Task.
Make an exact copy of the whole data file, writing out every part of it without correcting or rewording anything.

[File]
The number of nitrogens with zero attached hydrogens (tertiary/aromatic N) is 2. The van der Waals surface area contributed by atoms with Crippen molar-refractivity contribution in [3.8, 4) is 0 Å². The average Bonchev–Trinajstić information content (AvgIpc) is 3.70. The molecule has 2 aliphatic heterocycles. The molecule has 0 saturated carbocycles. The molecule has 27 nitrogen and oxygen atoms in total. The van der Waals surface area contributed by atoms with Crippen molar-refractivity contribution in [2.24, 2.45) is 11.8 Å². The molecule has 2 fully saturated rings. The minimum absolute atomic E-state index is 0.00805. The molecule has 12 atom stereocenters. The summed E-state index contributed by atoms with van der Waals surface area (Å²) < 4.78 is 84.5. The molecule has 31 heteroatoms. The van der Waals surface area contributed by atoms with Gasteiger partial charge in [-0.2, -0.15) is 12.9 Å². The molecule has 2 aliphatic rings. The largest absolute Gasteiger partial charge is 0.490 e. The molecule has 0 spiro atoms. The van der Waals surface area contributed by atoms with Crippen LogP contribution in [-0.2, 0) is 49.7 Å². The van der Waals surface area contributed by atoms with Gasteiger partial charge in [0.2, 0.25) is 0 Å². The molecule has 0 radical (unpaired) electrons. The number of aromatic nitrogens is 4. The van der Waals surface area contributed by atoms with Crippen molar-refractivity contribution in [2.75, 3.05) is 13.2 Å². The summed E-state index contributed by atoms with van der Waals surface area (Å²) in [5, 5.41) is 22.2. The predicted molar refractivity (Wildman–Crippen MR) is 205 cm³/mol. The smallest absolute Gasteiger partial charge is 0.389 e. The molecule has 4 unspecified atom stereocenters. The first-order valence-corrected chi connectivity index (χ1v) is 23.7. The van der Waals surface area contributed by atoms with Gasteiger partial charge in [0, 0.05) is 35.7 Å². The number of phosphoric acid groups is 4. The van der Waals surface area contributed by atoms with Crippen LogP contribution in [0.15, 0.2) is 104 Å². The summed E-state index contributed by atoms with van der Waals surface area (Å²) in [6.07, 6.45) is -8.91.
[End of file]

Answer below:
The number of nitrogens with zero attached hydrogens (tertiary/aromatic N) is 2. The van der Waals surface area contributed by atoms with Crippen molar-refractivity contribution in [3.8, 4) is 0 Å². The average Bonchev–Trinajstić information content (AvgIpc) is 3.70. The molecule has 2 aliphatic heterocycles. The molecule has 0 saturated carbocycles. The molecule has 27 nitrogen and oxygen atoms in total. The van der Waals surface area contributed by atoms with Crippen molar-refractivity contribution in [2.24, 2.45) is 11.8 Å². The molecule has 2 fully saturated rings. The minimum absolute atomic E-state index is 0.00805. The molecule has 12 atom stereocenters. The summed E-state index contributed by atoms with van der Waals surface area (Å²) < 4.78 is 84.5. The molecule has 31 heteroatoms. The van der Waals surface area contributed by atoms with Gasteiger partial charge in [-0.2, -0.15) is 12.9 Å². The molecule has 2 aliphatic rings. The largest absolute Gasteiger partial charge is 0.490 e. The molecule has 0 spiro atoms. The van der Waals surface area contributed by atoms with Crippen LogP contribution in [-0.2, 0) is 49.7 Å². The van der Waals surface area contributed by atoms with Gasteiger partial charge in [0.2, 0.25) is 0 Å². The molecule has 0 radical (unpaired) electrons. The number of aromatic nitrogens is 4. The van der Waals surface area contributed by atoms with Crippen molar-refractivity contribution in [2.75, 3.05) is 13.2 Å². The summed E-state index contributed by atoms with van der Waals surface area (Å²) in [5, 5.41) is 22.2. The predicted molar refractivity (Wildman–Crippen MR) is 205 cm³/mol. The smallest absolute Gasteiger partial charge is 0.389 e. The molecule has 4 unspecified atom stereocenters. The first-order valence-corrected chi connectivity index (χ1v) is 23.7. The van der Waals surface area contributed by atoms with Gasteiger partial charge in [0, 0.05) is 35.7 Å². The number of phosphoric acid groups is 4. The van der Waals surface area contributed by atoms with Crippen LogP contribution in [0.15, 0.2) is 104 Å². The summed E-state index contributed by atoms with van der Waals surface area (Å²) in [6.07, 6.45) is -8.91.